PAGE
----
MRI Scan

mri scanner

What is an MRI Scan?

MRI stands for Magnetic Resonance Imaging which is a way of taking pictures inside the body without using x-rays. An MRI scanner is a large, hollow tube open at both ends. A strong magnetic field and radio waves are used to create images of organs and other structures inside you.

For more information on MRI scans, please download our MRI scan patient information leaflet.

Important Safety Information

It is a safe, painless technique with no known risks, provided the safety questionnaire is correctly completed. Please ensure you read the information sent to you in full.
Due to the magnet used by the scanner, people with certain types of medical implants or devices may not be able to be scanned.
Some examples: people fitted with a pacemaker, some types of head surgery, certain metal implants or if there has ever been any injury to the eyes involving metal fragments.
Please remove all metal from your body including loose change from your pockets.

Preparing for Your Scan

• Unless specifically instructed, you can eat and drink normally before your scan.
• Try to wear comfortable, loose clothing with minimal metal fastenings (such as zips and press studs/poppers) although you may beasked to change into a gown for your scan.
• We will provide a locker in which you can store your metal items, watches, credit cards etc. You may prefer to leave valuable items at home.

What to Expect?

We will use pads, cushions and supports to help make you comfortable for the scan. It is important to be as comfortable as possible to help you keep still throughout. When each ‘picture’ is being taken you need to keep still for a few minutes,otherwise the resulting image may be blurred. The area of the body being scanned needs to be in the centre of the scanner, therefore you maybe put into the scanner head first or feet first.
A ‘receiving device’ like an aerial, may be placed behind or around the part of the body being examined. This detects the tiny radio signalsemitted from the body during the scan.
The time taken for the scan will vary depending on what is being scanned but on average may take 20 – 40 minutes.
The scanner will make loud and unusual noises whilst taking your pictures. Earphones and/or earplugs will be given and music may be available.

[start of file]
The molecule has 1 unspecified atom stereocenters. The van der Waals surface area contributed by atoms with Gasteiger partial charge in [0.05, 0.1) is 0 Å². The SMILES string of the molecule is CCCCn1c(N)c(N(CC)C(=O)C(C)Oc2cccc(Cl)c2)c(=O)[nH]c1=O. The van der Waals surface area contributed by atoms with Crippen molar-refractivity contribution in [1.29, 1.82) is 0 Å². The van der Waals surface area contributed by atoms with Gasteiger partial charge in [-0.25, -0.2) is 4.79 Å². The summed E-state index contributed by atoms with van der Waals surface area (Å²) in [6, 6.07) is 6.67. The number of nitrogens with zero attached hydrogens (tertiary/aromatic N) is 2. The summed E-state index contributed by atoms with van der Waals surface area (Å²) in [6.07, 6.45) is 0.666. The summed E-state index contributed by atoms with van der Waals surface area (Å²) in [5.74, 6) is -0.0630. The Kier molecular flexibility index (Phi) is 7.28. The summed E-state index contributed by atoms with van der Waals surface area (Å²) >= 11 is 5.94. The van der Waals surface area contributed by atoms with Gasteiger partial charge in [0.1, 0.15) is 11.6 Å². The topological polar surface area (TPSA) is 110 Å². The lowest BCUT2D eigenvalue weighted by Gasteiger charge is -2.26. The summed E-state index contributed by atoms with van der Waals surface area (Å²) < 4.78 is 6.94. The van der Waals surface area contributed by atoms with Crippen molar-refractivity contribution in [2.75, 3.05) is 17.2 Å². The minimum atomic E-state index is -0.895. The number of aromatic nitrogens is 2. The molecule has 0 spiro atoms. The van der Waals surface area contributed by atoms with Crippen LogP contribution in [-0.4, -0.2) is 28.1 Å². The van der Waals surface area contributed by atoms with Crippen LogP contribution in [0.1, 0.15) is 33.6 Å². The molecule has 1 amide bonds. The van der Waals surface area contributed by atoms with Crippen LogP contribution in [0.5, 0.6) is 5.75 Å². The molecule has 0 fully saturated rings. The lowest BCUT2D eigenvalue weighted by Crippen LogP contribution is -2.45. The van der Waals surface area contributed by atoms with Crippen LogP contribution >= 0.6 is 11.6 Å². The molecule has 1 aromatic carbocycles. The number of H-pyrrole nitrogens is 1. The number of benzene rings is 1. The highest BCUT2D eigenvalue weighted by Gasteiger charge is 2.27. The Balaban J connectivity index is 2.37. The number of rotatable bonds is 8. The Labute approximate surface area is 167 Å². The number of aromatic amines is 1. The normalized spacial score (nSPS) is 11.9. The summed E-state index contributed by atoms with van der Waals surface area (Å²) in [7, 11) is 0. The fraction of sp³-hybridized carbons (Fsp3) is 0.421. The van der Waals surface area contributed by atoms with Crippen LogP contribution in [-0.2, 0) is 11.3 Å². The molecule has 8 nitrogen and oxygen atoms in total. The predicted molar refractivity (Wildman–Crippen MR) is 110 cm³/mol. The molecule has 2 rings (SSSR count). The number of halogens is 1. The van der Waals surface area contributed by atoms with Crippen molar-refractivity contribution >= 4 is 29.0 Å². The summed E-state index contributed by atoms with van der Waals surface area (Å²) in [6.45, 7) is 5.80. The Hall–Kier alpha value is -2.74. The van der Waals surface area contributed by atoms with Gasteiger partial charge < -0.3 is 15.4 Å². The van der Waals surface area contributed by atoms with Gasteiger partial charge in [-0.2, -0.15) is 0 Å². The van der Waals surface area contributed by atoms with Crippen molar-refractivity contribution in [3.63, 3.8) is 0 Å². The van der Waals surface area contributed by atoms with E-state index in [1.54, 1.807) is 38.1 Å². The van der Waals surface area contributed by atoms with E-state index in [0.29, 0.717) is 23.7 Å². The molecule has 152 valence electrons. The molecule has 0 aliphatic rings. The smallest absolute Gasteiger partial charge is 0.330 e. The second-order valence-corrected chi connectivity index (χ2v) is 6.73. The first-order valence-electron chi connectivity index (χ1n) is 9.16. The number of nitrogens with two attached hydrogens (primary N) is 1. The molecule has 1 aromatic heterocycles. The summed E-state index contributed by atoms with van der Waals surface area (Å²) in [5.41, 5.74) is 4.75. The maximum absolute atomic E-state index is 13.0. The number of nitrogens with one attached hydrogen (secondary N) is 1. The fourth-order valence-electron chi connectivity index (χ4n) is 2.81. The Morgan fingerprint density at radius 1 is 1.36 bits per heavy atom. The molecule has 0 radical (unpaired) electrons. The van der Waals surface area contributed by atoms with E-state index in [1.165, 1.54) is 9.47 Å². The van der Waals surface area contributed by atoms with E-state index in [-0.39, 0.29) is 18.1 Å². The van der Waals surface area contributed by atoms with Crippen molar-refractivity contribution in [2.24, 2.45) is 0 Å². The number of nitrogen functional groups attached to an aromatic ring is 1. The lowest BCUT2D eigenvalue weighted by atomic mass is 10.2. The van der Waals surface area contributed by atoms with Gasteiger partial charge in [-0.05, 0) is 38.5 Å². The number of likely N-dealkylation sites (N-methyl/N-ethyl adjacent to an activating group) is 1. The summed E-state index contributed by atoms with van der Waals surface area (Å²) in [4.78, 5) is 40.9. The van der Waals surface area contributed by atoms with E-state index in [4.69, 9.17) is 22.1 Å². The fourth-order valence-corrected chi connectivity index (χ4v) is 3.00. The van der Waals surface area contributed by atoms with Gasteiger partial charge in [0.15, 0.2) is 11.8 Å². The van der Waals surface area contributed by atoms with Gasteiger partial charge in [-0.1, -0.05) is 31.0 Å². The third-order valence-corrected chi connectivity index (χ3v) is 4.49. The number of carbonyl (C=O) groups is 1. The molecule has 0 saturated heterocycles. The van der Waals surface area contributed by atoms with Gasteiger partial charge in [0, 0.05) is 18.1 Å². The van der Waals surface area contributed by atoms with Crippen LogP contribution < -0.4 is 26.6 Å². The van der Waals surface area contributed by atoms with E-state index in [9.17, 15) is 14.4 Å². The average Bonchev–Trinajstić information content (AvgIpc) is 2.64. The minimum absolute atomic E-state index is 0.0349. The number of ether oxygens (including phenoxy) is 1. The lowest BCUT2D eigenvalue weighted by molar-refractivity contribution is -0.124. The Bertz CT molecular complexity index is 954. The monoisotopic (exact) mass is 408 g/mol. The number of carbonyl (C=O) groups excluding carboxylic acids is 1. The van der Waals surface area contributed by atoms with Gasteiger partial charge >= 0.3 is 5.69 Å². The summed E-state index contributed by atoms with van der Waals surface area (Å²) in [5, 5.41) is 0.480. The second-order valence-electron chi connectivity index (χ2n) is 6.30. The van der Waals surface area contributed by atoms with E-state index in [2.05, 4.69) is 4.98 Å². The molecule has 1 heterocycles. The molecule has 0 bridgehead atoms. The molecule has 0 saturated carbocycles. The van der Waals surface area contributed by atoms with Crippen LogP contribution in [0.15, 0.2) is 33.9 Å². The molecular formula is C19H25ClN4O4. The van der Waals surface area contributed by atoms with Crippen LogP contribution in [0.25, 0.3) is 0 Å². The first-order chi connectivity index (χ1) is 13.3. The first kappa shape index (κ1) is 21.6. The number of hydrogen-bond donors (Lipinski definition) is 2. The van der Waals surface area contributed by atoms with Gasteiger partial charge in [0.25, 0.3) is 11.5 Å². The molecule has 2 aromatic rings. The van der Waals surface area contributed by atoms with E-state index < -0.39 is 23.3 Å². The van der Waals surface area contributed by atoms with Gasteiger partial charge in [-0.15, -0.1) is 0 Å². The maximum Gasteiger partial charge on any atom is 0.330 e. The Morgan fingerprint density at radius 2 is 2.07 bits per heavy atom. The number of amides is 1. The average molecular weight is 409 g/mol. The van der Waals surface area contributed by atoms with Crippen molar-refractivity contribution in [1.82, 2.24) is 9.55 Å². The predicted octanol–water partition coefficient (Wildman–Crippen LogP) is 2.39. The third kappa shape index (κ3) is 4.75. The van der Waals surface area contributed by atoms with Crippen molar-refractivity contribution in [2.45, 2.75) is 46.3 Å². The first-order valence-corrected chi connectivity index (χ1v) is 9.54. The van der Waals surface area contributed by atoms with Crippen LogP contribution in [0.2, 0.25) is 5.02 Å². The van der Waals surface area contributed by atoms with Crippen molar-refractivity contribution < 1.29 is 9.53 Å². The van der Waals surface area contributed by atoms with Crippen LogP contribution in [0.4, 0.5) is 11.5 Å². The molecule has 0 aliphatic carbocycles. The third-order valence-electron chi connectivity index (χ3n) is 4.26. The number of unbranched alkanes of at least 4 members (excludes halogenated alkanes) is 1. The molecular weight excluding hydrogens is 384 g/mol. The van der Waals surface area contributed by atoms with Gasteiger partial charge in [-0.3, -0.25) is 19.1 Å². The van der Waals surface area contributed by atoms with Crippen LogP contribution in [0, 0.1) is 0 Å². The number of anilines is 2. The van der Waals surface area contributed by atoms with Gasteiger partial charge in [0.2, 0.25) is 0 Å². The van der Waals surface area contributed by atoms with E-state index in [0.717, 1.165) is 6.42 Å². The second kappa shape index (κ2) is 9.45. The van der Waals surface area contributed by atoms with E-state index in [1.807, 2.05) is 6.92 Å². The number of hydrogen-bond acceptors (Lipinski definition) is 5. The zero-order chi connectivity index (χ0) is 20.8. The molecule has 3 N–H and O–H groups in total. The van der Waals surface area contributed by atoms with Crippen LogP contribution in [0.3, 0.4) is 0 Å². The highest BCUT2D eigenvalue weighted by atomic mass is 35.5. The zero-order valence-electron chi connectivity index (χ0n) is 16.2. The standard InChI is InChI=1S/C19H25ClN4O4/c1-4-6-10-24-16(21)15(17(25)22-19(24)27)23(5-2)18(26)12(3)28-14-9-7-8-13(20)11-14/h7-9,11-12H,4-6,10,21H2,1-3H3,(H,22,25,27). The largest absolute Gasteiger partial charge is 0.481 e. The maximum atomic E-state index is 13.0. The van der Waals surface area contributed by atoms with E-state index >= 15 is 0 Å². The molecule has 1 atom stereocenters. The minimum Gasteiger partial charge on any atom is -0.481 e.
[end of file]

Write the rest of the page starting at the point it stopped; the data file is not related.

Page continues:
You will be given a call bell whilst having your scan. Should you need to stop the scan at any point, simply squeeze this and our staff will attend to you immediately.
There is an intercom inside the scanner so you will be able to talk to the staff at any time between scans.
Sometimes, to improve the quality of the images, it may be necessary to give you an injection of a special dye. If this is required, our staff will explain this to you and answer any
questions you may have.
Your results are not sent here - they will be with your GP. Please contact your GP or whomever sent you to us if you want more information. Results usually take a few days to be processed so please understand and be patient.

After Your Scan

There are no after effects from the scan. You can return to your normal activities as soon as the scan is over.
• Our scanning staff are specialists in obtaining high quality images. However, they are not trained to diagnose from these.
• The images from the scan are studied by a Consultant who will prepare a written report to send to whomever requested your scan (GP, physio, etc).
• If we spot anything that needs urgent attention when you are with us or, if the Consultant sees anything when writing your report, then there is a process in place to ensure this is reported to your GP as soon as possible and the necessary steps taken to get you treatment quickly.
• We are always keen to hear feedback and have patient feedback forms available.
• If you have any further questions please speak to a member of staff who will be happy to help.


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